How to Speak Better English (Article 11)

I’ve been studying the English language for over 40 years, and I’m still learning new things all the time. In fact, my English has gotten much better than when I first started studying it. This blog post will help you improve your English in no time.

STEP 1: Learn to Speak Properly

If you’re going to speak properly, you need to learn proper grammar and pronunciation. You don’t have to be a native speaker to speak correctly, but at the very least you should try to avoid some of these common mistakes.

a) Pronouns – pronouns are words like ‘he’,’she’, ‘it’ or ‘they’ that refer to people. They are always in the singular form unless they’re referring to a group.

b) Personal Pronouns – personal pronouns include words like ‘I’, ‘you’,’me’ and ‘we’. They are always in the singular form.

c) Adjectives – adjectives describe nouns and other adjectives.

d) Prepositions – prepositions show how something is related to another thing.

e) Articles – articles are usually used with nouns to give information about them.

f) Tenses – tenses show when an action happened. The past tense, present tense, future tense and conditional are the most common ones.

g) Verb Tense – verb tenses show how the subject did the action.

h) Conjunctions – conjunctions connect two ideas that go together.

i) Auxiliary verbs – auxiliary verbs are used to form questions, commands and negatives.

j) Phrases – phrases are short, grammatically correct sentences that contain more than one word.

k) Interjections – interjections are small, often non-grammatical expressions used in conversation.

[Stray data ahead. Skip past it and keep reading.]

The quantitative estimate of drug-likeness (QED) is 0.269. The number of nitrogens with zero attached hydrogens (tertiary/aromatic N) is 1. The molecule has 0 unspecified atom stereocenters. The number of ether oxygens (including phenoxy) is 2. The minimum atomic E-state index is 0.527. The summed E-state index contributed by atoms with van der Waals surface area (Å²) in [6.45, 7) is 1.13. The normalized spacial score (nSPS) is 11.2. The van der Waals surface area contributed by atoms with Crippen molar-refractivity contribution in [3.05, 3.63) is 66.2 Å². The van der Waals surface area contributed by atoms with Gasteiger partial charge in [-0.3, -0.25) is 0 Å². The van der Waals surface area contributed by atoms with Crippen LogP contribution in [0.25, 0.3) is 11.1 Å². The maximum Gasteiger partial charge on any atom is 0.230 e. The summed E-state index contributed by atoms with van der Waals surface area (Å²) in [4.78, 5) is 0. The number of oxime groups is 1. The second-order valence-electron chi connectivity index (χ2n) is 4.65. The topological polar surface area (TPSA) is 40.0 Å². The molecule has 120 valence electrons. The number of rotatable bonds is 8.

l) Idioms – idioms are phrases that have a special meaning.

m) Colloquialisms – colloquialisms are informal, often non-standard English used by teenagers, young adults or people who don’t speak standard English.

n) Word Origins – words have different origins. Some words came from Latin, French or Greek.

o) Word Roots – words have their own roots. Words can be broken down into their parts and you can find out what they mean and how they’re used.

STEP 2: Practice Speaking Correctly

Practice speaking properly every day. Watch the news, listen to podcasts and talk to friends and family. You can also try to speak in front of a mirror.

STEP 3: Practice Reading Properly

You should read the same text over and over until it becomes second nature. The more you read, the faster you’ll be able to understand new information.

STEP 4: Speak Slowly

Speak slowly. Don’t rush through your sentences or use too many contractions. Take a deep breath before you start speaking. It’s ok to pause for a few seconds before you start talking, but if you keep pausing too long, you’ll come across as nervous.

STEP 5: Use Short Sentences

Short sentences are easier to understand. Try to use short sentences whenever possible.

STEP 6: Use Active Voice

Active voice is when the subject does the action. It’s usually written in the form “I did it” or “He did it”. Active voice makes it easier for people to understand.

STEP 7: Eliminate Passive Voice

Passive voice is when the subject is acted on. It’s usually written in the form “I was done” or “It was done”. Passive voice makes it harder for people to understand.

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